This topic provides information about simplifying the recompiling and relinking processes using the make command.
It allows you to record, once only, specific relationships among files. You can then use the make command to automatically perform all updating tasks.
In any project, you normally link programs from object files and libraries. Then, after modifying a source file, you recompile some of the sources and relink the program as often as required. The make command assists in maintaining a set of programs, usually pertaining to a particular software project, by building up-to-date versions of programs. The make command is most useful for medium-sized programming projects. It does not solve the problems of maintaining more than one source version and of describing large programs (see sccs command).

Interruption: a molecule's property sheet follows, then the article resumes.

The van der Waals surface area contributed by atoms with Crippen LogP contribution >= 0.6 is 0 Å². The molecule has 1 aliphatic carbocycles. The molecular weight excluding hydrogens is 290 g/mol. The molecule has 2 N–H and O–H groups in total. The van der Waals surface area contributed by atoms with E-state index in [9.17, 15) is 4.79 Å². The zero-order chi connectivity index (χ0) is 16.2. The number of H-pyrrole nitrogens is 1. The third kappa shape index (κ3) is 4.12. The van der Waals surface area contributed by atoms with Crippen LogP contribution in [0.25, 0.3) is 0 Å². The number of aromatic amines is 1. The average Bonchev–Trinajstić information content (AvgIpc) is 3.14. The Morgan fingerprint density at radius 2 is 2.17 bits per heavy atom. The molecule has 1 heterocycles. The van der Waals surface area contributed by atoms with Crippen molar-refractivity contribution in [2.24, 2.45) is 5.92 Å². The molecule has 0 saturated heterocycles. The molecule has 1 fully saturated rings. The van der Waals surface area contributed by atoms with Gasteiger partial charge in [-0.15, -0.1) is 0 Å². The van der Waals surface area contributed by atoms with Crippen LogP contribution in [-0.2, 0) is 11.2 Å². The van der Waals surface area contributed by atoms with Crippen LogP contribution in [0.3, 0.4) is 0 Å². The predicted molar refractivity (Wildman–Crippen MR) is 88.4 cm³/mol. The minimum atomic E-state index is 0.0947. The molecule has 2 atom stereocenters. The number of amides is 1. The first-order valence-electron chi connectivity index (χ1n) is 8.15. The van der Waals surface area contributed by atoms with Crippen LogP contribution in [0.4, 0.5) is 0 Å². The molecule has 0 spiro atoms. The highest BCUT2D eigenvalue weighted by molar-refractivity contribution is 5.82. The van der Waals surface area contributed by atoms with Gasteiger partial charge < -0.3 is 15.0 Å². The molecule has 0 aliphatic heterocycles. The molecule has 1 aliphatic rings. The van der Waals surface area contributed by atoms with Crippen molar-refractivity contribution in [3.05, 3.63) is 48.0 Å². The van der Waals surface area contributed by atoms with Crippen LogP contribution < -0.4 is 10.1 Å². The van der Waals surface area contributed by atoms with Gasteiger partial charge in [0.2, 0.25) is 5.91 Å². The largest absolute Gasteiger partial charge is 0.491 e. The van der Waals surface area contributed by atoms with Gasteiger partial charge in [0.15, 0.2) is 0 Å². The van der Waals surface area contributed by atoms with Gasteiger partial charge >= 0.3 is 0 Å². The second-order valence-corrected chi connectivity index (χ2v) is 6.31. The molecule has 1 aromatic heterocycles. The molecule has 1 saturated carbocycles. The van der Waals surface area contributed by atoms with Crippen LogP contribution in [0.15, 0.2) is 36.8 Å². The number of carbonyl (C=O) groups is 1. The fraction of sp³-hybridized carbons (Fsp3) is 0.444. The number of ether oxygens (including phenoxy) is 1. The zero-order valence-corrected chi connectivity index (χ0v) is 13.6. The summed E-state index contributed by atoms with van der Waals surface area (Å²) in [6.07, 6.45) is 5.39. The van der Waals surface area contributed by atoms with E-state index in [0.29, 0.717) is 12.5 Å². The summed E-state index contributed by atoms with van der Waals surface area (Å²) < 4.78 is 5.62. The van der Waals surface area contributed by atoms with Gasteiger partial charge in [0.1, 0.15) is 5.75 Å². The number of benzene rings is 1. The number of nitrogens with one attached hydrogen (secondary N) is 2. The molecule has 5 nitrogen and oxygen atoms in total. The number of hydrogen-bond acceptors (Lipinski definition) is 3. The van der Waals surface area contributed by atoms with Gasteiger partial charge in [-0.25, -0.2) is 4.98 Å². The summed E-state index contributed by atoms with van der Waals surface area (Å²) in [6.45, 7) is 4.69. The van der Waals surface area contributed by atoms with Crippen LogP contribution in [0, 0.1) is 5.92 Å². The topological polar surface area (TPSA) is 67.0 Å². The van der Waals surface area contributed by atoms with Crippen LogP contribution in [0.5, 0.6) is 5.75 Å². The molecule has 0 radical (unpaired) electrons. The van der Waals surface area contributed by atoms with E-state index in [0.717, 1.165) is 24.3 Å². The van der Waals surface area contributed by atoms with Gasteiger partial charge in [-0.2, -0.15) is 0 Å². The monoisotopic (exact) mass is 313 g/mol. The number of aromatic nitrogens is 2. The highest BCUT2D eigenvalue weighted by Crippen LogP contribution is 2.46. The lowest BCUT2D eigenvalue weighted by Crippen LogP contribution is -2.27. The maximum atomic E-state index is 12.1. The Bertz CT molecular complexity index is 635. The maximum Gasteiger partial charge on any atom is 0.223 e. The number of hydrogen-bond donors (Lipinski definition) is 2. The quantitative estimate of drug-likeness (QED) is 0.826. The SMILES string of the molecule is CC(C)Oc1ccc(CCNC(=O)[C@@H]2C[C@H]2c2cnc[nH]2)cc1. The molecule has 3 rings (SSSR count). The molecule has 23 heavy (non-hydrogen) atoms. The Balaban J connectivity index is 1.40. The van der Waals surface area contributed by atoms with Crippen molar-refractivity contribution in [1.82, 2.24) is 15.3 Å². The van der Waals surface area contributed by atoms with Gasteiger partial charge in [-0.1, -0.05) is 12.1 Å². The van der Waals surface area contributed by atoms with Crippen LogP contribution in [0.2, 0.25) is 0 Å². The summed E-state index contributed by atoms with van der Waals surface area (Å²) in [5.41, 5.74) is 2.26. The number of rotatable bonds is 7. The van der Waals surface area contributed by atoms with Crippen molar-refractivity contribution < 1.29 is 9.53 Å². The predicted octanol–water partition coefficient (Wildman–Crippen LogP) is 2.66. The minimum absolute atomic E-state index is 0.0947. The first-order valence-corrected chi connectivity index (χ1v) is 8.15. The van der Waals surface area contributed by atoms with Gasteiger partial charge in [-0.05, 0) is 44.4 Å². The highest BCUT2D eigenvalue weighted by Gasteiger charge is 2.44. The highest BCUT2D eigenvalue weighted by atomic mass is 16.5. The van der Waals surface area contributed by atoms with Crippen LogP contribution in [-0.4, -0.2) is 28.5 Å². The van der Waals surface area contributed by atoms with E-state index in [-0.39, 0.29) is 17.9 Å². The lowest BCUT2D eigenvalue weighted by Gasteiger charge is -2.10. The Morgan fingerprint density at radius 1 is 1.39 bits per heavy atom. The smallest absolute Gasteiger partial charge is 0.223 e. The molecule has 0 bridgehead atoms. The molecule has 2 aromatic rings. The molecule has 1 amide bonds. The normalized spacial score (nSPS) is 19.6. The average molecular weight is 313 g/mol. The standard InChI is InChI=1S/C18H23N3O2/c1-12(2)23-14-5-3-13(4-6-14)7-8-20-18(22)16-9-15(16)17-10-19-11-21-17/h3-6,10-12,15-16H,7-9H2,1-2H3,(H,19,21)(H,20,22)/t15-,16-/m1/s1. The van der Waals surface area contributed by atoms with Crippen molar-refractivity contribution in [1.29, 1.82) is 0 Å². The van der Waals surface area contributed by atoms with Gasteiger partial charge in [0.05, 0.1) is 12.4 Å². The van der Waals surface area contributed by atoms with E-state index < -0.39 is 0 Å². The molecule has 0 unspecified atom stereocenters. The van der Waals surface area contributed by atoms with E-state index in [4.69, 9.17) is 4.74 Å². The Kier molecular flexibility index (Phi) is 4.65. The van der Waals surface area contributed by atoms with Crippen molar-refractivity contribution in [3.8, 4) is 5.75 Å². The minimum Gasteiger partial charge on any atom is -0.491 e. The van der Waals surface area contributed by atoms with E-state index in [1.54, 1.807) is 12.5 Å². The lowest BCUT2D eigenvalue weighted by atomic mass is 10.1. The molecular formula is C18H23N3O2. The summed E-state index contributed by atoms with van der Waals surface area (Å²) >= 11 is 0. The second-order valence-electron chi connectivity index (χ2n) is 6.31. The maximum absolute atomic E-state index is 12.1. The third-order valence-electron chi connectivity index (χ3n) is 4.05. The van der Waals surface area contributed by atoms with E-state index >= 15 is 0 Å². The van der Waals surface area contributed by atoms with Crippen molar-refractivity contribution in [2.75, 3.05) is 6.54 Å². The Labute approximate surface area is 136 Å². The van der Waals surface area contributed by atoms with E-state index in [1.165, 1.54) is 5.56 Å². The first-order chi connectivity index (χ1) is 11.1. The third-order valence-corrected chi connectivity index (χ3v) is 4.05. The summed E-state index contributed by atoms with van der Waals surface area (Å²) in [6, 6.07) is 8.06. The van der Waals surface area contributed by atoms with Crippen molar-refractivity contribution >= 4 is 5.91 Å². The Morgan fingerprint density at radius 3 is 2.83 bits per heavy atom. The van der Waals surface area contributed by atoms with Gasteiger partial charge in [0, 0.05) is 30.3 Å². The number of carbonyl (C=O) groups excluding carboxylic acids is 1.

Using the make command to maintain programs, you can:
- Combine instructions for creating a large program in a single file.
- Define macros to use within the make command description file.
- Use shell commands to define the method of file creation, or use the make command to create many of the basic types of files.
- Create libraries.
The make command requires a description file, file names, specified rules to inform the make command how to build many standard types of files, and time stamps of all system files.